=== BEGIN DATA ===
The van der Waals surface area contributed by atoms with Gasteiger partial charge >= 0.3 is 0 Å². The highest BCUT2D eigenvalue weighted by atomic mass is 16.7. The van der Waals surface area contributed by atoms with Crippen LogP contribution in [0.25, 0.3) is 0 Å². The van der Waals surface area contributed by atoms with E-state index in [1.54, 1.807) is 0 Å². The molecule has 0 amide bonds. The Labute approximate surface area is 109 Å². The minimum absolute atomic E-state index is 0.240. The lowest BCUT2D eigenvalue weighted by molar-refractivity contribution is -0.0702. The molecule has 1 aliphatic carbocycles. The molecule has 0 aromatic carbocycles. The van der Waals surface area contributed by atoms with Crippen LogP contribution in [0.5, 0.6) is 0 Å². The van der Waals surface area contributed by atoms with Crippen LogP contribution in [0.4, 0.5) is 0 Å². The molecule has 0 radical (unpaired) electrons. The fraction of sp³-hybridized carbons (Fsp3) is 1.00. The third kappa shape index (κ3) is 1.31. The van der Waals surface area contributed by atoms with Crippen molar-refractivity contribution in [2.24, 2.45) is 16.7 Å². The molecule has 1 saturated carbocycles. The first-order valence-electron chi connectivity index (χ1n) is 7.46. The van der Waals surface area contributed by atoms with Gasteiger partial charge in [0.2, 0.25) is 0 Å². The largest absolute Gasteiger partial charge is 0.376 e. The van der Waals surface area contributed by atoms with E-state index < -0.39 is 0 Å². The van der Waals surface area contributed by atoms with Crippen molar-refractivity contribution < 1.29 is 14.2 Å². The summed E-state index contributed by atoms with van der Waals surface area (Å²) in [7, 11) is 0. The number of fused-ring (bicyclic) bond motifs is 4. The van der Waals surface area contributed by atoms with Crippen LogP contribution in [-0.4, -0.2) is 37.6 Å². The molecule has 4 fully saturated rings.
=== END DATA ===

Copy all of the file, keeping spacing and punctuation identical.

The van der Waals surface area contributed by atoms with Gasteiger partial charge >= 0.3 is 0 Å². The highest BCUT2D eigenvalue weighted by atomic mass is 16.7. The van der Waals surface area contributed by atoms with Crippen LogP contribution in [0.25, 0.3) is 0 Å². The van der Waals surface area contributed by atoms with E-state index in [1.54, 1.807) is 0 Å². The molecule has 0 amide bonds. The Labute approximate surface area is 109 Å². The minimum absolute atomic E-state index is 0.240. The lowest BCUT2D eigenvalue weighted by molar-refractivity contribution is -0.0702. The molecule has 1 aliphatic carbocycles. The molecule has 0 aromatic carbocycles. The van der Waals surface area contributed by atoms with Crippen LogP contribution in [0.5, 0.6) is 0 Å². The van der Waals surface area contributed by atoms with Crippen LogP contribution in [0.4, 0.5) is 0 Å². The molecule has 0 radical (unpaired) electrons. The fraction of sp³-hybridized carbons (Fsp3) is 1.00. The third kappa shape index (κ3) is 1.31. The van der Waals surface area contributed by atoms with Crippen molar-refractivity contribution in [2.24, 2.45) is 16.7 Å². The molecule has 1 saturated carbocycles. The first-order valence-electron chi connectivity index (χ1n) is 7.46. The van der Waals surface area contributed by atoms with Gasteiger partial charge in [0.2, 0.25) is 0 Å². The largest absolute Gasteiger partial charge is 0.376 e. The van der Waals surface area contributed by atoms with E-state index < -0.39 is 0 Å². The van der Waals surface area contributed by atoms with Crippen molar-refractivity contribution < 1.29 is 14.2 Å². The summed E-state index contributed by atoms with van der Waals surface area (Å²) in [7, 11) is 0. The number of fused-ring (bicyclic) bond motifs is 4. The van der Waals surface area contributed by atoms with Crippen LogP contribution in [-0.4, -0.2) is 37.6 Å². The molecule has 4 fully saturated rings.